Quandaries of Open Source

The open-source software movement has been shaped by the public writing of some of its biggest contributors.  For example, the essay The Cathedral and the Bazaar, written by Eric S. Raymond, is largely attributed with affecting the decision by Netscape to open-source their browser, leading eventually  to the creation of Mozilla Firefox.  Another famous open essay that has had a large impact on the community is Coase’s Penguin, by Yochai Benkler.


In this essay, you will explore a topic relating to a challenge faced by the open-source community and some possible solutions to that issue.  You will write about the different sides of the issue, citing references and making that side’s argument as strongly as possible, and then you will write about your own opinion on the matter, citing as many resources as you need for each piece.  See the potential topics list below.

In addition, I ask that you consider making your essay open to the public by adding it to our course website.  I will not require this—I simply would like to encourage people to do so.  I ask this in the spirit of open essays impacting the community, as described in the opening lines of this document.  This will, of course, count toward your weekly pull request requirement (one time).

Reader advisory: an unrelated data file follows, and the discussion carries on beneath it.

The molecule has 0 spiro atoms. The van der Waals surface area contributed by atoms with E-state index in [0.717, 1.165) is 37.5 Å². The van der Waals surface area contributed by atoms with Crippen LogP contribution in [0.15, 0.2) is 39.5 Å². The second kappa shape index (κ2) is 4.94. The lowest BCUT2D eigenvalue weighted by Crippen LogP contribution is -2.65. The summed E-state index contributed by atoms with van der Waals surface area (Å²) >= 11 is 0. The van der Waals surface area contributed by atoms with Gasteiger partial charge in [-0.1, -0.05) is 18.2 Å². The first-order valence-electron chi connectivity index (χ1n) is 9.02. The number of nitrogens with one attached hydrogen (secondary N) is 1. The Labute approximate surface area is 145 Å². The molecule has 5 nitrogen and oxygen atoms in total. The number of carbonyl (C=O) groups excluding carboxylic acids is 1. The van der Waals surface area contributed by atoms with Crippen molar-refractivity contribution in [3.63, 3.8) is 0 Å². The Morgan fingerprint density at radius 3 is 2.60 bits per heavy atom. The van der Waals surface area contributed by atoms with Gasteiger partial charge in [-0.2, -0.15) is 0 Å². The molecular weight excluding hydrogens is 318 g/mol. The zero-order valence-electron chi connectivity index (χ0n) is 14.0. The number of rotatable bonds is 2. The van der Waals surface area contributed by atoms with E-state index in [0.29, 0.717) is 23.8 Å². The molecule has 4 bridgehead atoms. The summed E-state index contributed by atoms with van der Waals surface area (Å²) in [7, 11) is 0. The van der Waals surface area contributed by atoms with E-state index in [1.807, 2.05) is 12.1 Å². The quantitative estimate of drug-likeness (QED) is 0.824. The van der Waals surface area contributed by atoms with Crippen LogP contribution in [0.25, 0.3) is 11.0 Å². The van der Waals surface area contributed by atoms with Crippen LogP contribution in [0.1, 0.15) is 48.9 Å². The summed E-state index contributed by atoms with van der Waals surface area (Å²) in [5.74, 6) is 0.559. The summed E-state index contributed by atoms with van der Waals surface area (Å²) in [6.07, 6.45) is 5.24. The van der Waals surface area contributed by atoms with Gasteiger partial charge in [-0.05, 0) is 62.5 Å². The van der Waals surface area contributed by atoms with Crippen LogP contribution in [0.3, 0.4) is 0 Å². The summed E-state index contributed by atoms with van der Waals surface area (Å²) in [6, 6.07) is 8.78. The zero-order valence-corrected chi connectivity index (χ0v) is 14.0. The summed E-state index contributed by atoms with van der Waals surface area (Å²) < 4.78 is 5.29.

The essay should be at least 1500 words.  You may format it how you like, but it should be readable and easy to follow.  If you intend to greatly exceed 1500 words (i.e. 3000+), please discuss with me why you feel the need to do so.

How you will be graded

I will assess you on:

See the rubric below.


Ideally, your references should be freely available online, and you should cite them with simple footnotes, with a References section at the end of the essay.  The References section can be in any reasonable, consistent format you desire, so long as it is clear what form of media the reference takes, and how I may obtain it if I’d like (e.g. a hyperlink).  I understand you may not be able to ensure that all references are freely available online.  


A 5 or 6 essay will accomplish all of the above stated requirements. It will present cogent and exciting insights that go beyond what’s been discussed in class or what is already present in your resources, using novel and relevant references, and display proof of a thoroughly researched topic.


A 4 essay will do the above, but perhaps one of the three areas mentioned above does not come to fruition. It might also lack substantive discussion of what I believe is a vitally important argument.


A 3 or 2 essay misses the mark in more than one area above. It may be very surface-level and/or show a lack of comprehension of the topic. It likely summarizes instead of interprets.


A 1 or 0 is incomplete, entirely based in summary, and fails to accomplish any of the three areas.

Dates and Submissions

I will, as stated in the course expectations sheet, take off points for late work.  Late work will also likely cause your participation in class to be substandard, affecting your Process grade.

Potential Topics


Does some of what you’re reading here seem familiar to you?  I asked multiple faculty members who regularly assign essays to share some of their assignments with me, and adopted this to our course.  Do you have a disagreement with the way something is phrased or assigned?  Please come talk to me.